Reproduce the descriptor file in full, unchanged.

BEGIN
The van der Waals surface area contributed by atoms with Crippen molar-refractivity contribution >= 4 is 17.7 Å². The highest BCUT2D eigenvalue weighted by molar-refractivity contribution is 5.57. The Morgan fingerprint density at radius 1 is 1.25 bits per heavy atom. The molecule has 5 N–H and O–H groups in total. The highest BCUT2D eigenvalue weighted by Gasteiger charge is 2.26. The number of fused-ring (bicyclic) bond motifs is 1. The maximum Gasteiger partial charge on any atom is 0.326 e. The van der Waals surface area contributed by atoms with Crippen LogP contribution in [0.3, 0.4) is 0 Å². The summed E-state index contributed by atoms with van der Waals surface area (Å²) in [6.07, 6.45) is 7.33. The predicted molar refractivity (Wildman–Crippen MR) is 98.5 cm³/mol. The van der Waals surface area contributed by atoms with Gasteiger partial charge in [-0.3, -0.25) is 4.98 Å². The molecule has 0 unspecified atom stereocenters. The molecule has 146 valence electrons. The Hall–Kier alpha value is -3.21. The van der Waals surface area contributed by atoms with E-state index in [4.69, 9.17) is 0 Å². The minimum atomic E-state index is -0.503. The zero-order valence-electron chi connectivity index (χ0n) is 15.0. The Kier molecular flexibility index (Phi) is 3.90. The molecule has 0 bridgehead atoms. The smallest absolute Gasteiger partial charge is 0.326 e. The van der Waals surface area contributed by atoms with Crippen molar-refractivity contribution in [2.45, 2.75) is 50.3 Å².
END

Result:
The van der Waals surface area contributed by atoms with Crippen molar-refractivity contribution >= 4 is 17.7 Å². The highest BCUT2D eigenvalue weighted by molar-refractivity contribution is 5.57. The Morgan fingerprint density at radius 1 is 1.25 bits per heavy atom. The molecule has 5 N–H and O–H groups in total. The highest BCUT2D eigenvalue weighted by Gasteiger charge is 2.26. The number of fused-ring (bicyclic) bond motifs is 1. The maximum Gasteiger partial charge on any atom is 0.326 e. The van der Waals surface area contributed by atoms with Crippen LogP contribution in [0.3, 0.4) is 0 Å². The summed E-state index contributed by atoms with van der Waals surface area (Å²) in [6.07, 6.45) is 7.33. The predicted molar refractivity (Wildman–Crippen MR) is 98.5 cm³/mol. The van der Waals surface area contributed by atoms with Gasteiger partial charge in [-0.3, -0.25) is 4.98 Å². The molecule has 0 unspecified atom stereocenters. The molecule has 146 valence electrons. The Hall–Kier alpha value is -3.21. The van der Waals surface area contributed by atoms with E-state index in [4.69, 9.17) is 0 Å². The minimum atomic E-state index is -0.503. The zero-order valence-electron chi connectivity index (χ0n) is 15.0. The Kier molecular flexibility index (Phi) is 3.90. The molecule has 0 bridgehead atoms. The smallest absolute Gasteiger partial charge is 0.326 e. The van der Waals surface area contributed by atoms with Crippen molar-refractivity contribution in [2.45, 2.75) is 50.3 Å².